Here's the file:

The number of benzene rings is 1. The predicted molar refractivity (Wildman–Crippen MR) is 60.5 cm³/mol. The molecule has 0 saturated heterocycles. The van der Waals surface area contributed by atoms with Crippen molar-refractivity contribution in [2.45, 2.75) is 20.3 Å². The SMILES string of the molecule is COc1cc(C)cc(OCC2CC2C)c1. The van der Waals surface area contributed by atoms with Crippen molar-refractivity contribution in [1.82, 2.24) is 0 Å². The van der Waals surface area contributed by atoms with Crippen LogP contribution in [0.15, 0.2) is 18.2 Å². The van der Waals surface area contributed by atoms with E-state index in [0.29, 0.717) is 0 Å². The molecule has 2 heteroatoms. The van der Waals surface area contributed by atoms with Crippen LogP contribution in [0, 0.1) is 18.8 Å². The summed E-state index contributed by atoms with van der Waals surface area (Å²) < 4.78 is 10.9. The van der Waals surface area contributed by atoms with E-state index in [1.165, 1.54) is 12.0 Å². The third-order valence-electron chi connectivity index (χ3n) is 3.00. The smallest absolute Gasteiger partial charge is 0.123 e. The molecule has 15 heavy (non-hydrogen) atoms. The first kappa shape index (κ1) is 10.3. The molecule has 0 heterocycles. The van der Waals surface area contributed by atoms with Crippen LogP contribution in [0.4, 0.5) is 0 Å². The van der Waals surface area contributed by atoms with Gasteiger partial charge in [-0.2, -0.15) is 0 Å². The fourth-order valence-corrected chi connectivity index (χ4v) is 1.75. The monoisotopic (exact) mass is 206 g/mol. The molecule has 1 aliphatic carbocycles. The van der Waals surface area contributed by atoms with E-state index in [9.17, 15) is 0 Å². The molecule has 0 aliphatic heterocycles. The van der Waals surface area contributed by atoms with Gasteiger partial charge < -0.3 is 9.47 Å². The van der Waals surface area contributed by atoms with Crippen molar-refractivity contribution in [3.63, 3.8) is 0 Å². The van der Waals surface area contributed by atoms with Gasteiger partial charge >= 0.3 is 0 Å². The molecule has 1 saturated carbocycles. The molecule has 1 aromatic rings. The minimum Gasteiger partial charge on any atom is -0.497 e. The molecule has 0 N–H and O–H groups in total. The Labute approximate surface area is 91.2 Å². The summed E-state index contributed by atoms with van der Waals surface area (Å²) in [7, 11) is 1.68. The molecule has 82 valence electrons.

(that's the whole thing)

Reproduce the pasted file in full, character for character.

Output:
The number of benzene rings is 1. The predicted molar refractivity (Wildman–Crippen MR) is 60.5 cm³/mol. The molecule has 0 saturated heterocycles. The van der Waals surface area contributed by atoms with Crippen molar-refractivity contribution in [2.45, 2.75) is 20.3 Å². The SMILES string of the molecule is COc1cc(C)cc(OCC2CC2C)c1. The van der Waals surface area contributed by atoms with Crippen molar-refractivity contribution in [1.82, 2.24) is 0 Å². The van der Waals surface area contributed by atoms with Crippen LogP contribution in [0.15, 0.2) is 18.2 Å². The van der Waals surface area contributed by atoms with E-state index in [0.29, 0.717) is 0 Å². The molecule has 2 heteroatoms. The van der Waals surface area contributed by atoms with Crippen LogP contribution in [0, 0.1) is 18.8 Å². The summed E-state index contributed by atoms with van der Waals surface area (Å²) < 4.78 is 10.9. The van der Waals surface area contributed by atoms with E-state index in [1.165, 1.54) is 12.0 Å². The third-order valence-electron chi connectivity index (χ3n) is 3.00. The smallest absolute Gasteiger partial charge is 0.123 e. The molecule has 15 heavy (non-hydrogen) atoms. The first kappa shape index (κ1) is 10.3. The molecule has 0 heterocycles. The van der Waals surface area contributed by atoms with Crippen LogP contribution in [0.4, 0.5) is 0 Å². The van der Waals surface area contributed by atoms with Gasteiger partial charge in [-0.2, -0.15) is 0 Å². The fourth-order valence-corrected chi connectivity index (χ4v) is 1.75. The monoisotopic (exact) mass is 206 g/mol. The molecule has 1 aliphatic carbocycles. The van der Waals surface area contributed by atoms with E-state index in [9.17, 15) is 0 Å². The molecule has 0 aliphatic heterocycles. The van der Waals surface area contributed by atoms with Gasteiger partial charge < -0.3 is 9.47 Å². The van der Waals surface area contributed by atoms with Crippen molar-refractivity contribution in [3.63, 3.8) is 0 Å². The van der Waals surface area contributed by atoms with Gasteiger partial charge >= 0.3 is 0 Å². The molecule has 1 saturated carbocycles. The molecule has 1 aromatic rings. The minimum Gasteiger partial charge on any atom is -0.497 e. The molecule has 0 N–H and O–H groups in total. The Labute approximate surface area is 91.2 Å². The summed E-state index contributed by atoms with van der Waals surface area (Å²) in [7, 11) is 1.68. The molecule has 82 valence electrons.